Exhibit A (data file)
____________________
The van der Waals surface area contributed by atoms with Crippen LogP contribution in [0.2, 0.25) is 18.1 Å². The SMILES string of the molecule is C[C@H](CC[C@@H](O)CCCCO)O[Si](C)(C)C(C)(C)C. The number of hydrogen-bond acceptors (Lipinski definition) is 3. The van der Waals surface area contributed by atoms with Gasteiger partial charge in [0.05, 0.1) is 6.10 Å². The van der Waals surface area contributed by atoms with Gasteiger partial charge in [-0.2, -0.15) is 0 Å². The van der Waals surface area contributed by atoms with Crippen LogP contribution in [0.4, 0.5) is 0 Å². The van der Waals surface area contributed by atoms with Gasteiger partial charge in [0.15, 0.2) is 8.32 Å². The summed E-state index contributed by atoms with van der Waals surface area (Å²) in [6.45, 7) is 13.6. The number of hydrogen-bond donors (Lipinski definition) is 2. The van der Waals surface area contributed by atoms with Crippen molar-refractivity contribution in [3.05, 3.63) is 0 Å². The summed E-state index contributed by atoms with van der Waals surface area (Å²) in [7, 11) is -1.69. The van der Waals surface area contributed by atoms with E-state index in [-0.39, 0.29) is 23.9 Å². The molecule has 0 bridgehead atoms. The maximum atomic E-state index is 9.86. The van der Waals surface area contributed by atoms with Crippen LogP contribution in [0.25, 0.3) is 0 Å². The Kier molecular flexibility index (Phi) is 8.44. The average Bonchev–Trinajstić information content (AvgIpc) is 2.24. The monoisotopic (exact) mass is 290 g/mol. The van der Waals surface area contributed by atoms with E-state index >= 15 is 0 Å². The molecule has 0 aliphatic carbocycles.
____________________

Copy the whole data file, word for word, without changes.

The van der Waals surface area contributed by atoms with Crippen LogP contribution in [0.2, 0.25) is 18.1 Å². The SMILES string of the molecule is C[C@H](CC[C@@H](O)CCCCO)O[Si](C)(C)C(C)(C)C. The number of hydrogen-bond acceptors (Lipinski definition) is 3. The van der Waals surface area contributed by atoms with Gasteiger partial charge in [0.05, 0.1) is 6.10 Å². The van der Waals surface area contributed by atoms with Gasteiger partial charge in [-0.2, -0.15) is 0 Å². The van der Waals surface area contributed by atoms with Crippen LogP contribution in [0.4, 0.5) is 0 Å². The van der Waals surface area contributed by atoms with Gasteiger partial charge in [0.15, 0.2) is 8.32 Å². The summed E-state index contributed by atoms with van der Waals surface area (Å²) in [6.45, 7) is 13.6. The number of hydrogen-bond donors (Lipinski definition) is 2. The van der Waals surface area contributed by atoms with Crippen molar-refractivity contribution in [3.05, 3.63) is 0 Å². The summed E-state index contributed by atoms with van der Waals surface area (Å²) in [7, 11) is -1.69. The van der Waals surface area contributed by atoms with E-state index in [-0.39, 0.29) is 23.9 Å². The molecule has 0 bridgehead atoms. The maximum atomic E-state index is 9.86. The van der Waals surface area contributed by atoms with Crippen LogP contribution in [0.25, 0.3) is 0 Å². The Kier molecular flexibility index (Phi) is 8.44. The average Bonchev–Trinajstić information content (AvgIpc) is 2.24. The monoisotopic (exact) mass is 290 g/mol. The van der Waals surface area contributed by atoms with E-state index >= 15 is 0 Å². The molecule has 0 aliphatic carbocycles.